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Peace Propaganda is Not Enough to Save Kenya from Violence

By Susan Benesch

One can hardly take a walk, turn on a TV, or even visit YouTube in Nairobi now without being bombarded by peace propaganda—rainbow graffiti murals, ads by soccer stars, PSAs, prayers, and of course a music video, “Rufftone and the GSU,” in which rows of troops from Kenya’s General Service Unit sway fetchingly in their combat fatigues and red berets, singing “let hatred not finish us…we forgive and love each other.” The GSU is a paramilitary force that deals with Kenyan civil disorder, for example by beating up students who demonstrated for multiparty elections a few years ago. Kenyans are keenly hoping that the GSU will be able to stick to singing during the national elections today.

Kenya’s presidential vote is taking place in the tense shadow of the last one in December 2007, when more than 1,300 people were killed after the incumbent, Mwai Kibaki, was abruptly declared victor in a televised announcement. Within an hour, Kibaki was sworn back into office and his government shut down all radio and television broadcasting. On the same afternoon, SMS messages began popping up on Kenyan cellphones, falsely reporting that one of Kibaki’s political opponents, a member of a rival Kenyan tribe, had been killed. Almost immediately, bullets began flying along with frightening rumors. By the time the violence finally ended more than two months later, some 500,000 people had fled their homes to escape neighbors who had turned on them. International mediators including former UN Secretary General Kofi Annan had persuaded Kibaki to form a coalition government with Raila Odinga, who still believes Kibaki stole the presidency from him.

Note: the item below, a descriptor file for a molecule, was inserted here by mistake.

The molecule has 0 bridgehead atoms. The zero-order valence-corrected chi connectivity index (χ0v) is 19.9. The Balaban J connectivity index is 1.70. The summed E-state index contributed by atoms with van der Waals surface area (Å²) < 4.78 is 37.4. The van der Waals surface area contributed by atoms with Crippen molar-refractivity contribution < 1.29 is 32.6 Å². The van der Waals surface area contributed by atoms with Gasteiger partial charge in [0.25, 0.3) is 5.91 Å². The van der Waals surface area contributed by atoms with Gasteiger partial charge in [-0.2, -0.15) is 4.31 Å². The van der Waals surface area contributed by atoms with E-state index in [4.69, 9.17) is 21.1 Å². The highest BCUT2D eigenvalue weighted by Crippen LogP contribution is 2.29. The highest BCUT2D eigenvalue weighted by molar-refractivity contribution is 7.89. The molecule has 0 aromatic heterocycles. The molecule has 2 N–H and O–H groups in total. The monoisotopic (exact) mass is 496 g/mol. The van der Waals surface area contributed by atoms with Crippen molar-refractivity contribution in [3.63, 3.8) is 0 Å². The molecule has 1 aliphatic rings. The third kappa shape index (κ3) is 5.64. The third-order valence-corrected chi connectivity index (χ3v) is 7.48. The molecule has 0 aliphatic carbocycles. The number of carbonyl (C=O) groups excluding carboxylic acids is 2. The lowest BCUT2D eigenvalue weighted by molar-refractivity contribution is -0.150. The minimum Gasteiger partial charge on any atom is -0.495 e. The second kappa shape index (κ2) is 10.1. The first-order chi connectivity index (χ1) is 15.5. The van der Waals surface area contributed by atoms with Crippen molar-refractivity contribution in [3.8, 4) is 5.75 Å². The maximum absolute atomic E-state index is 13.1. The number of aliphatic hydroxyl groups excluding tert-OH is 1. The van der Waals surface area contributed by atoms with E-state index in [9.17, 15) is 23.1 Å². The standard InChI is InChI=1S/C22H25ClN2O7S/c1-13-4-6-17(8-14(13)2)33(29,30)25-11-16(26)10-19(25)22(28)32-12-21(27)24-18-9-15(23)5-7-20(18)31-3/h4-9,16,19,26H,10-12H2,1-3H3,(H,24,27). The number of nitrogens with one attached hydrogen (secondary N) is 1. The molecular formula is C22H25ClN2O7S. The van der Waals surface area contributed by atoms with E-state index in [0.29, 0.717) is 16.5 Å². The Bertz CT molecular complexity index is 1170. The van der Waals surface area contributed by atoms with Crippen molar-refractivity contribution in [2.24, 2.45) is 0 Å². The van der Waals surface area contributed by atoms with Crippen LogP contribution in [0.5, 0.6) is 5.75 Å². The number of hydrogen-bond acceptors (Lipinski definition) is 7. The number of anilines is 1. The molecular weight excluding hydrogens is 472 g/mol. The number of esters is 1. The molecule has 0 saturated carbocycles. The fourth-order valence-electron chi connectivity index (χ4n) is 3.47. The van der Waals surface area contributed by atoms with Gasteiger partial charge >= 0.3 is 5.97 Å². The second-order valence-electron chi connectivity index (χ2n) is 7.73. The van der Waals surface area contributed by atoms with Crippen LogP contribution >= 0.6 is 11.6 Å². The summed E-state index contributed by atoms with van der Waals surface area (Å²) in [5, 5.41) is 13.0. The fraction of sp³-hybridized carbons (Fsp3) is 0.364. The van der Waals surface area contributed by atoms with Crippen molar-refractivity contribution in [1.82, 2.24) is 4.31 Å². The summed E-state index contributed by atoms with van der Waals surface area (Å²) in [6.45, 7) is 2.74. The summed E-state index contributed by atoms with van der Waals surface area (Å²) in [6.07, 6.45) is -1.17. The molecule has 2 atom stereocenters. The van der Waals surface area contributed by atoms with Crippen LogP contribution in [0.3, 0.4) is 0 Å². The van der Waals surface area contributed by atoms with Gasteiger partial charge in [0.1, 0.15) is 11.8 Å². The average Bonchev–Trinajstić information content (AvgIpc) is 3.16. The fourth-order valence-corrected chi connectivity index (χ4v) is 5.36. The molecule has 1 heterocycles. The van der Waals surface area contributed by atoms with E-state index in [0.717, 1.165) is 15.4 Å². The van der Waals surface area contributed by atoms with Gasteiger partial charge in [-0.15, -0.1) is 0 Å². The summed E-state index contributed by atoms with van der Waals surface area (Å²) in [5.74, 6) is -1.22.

This time Kibaki, now 81, has chosen to retire but Prime Minister Odinga is running for president again. Odinga’s new opponent is Uhuru Kenyatta, who is neck-and-neck with Odinga according to polls, even though Kenyatta has been indicted by the International Criminal Court for crimes against humanity stemming from his alleged role in masterminding the post-election violence of 2008. Kenyatta says he fully expects to win the office that he considers his birthright (his father Jomo Kenyatta was the country’s first president after independence). He is so sure of the outcome that a Kenyatta campaign billboard in Nairobi seems to offer to spare Kenyans the bother of conducting the election. Using a slang term for “president” it reads, “It is decided—prezo Uhuru!” Odinga also professes to be so confident of winning that if he is not declared the winner, he has said, it will be because the election was rigged.

The language and behavior of the two men is dangerous, since one of them must lose, and the contest is so close that it would be easy for either one of them to persuade his supporters that he—and they—have been cheated. They know that they are playing with fire and that no peace mural or video can succeed unless Kenya’s political leaders preserve peace as well.

Susan Benesch is currently serving as the Edith Everett Genocide Prevention Fellow at the United States Holocaust Memorial Museum.